Back we go to finding our story, which is, you'll remember, something that happens to somebody and its significance. Ideas frequently come in segments, scenes, or situations rather than a fully realized story, so a writer may not know right away what is happening to whom and its significance. In that case, you can search out information to use in building a story by first developing basic story elements. We've talked about doing this with character and setting. This week we're hitting point of view.
There are a number of points of view, but for simplicity's sake we're only going to talk about two, first person and third person limited omniscient.
First Person: The "I" person. A character is actually telling the story. This is often the main character, but not always. (Think Dr. Watson in the Sherlock Holmes stories or Brandon in the Hannah and Brandon stories.) First person narrators are in every single scene. Everything that happens is filtered through their minds. It's very easy to develop a voice with a first person narrator.
Third person limited omniscient: A "he/she" narrator. We think of third person narrators as being all knowing (omniscient) and being able to move from character to character, but the moving-from-character-to-character thing isn't used a great deal nowadays and is difficult to do without appearing confusing and as if the writer is jumping all over the place. Writers will sometimes try to switch to different characters in different chapters, but that can stop the forward movement of a story.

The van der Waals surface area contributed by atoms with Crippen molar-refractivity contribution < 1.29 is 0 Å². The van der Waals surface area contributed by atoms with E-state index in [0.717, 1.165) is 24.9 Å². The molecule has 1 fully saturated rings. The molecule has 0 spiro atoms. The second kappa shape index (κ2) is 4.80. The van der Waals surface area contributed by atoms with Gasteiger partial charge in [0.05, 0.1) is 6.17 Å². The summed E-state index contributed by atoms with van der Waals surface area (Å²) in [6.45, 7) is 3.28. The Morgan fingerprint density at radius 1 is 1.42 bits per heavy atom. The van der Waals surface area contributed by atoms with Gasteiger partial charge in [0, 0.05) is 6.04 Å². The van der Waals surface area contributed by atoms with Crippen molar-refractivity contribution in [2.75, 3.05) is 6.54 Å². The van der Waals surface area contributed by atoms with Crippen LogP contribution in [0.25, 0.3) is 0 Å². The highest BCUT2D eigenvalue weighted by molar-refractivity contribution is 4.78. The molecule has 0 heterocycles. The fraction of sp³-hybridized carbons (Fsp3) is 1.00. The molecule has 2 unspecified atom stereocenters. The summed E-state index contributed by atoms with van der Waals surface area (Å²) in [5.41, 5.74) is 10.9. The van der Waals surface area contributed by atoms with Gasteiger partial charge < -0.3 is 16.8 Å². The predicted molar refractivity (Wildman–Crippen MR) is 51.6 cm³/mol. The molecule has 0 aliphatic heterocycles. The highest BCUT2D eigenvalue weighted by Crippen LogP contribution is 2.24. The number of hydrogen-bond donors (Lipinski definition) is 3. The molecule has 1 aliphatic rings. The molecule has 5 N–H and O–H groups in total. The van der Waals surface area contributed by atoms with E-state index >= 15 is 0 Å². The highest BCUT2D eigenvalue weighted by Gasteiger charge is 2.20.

What is easier to do is a third person limited omniscient narrator, something that is also known as a "point of view character." You have one main character who appears in every scene and through whom everything is filtered, just as with the first person, but there is a storytelling type voice telling the story and referring to this character as he or she. Michael in Saving the Planet & Stuff is a point of view character or third person limited omniscient narrator. With third person limited narrators, the storyteller voice can actually know more about the point of view characters than first person narrators often know about themselves.
One thing writers can do while trying to determine what their stories are is write a scene twice, once in the first person, as if the chosen character is talking him- or herself and once in the third person, as if a storyteller is at work. You should find yourself coming up with different material from each voice, giving you some ideas about what could happen to these people.
Another thing you can do is try different characters as both the first person narrator and point of view character. Even if you end up sticking with your original choice, writing about other characters in different ways may give you ideas you can use.
Yes, point of view can be a lot of work.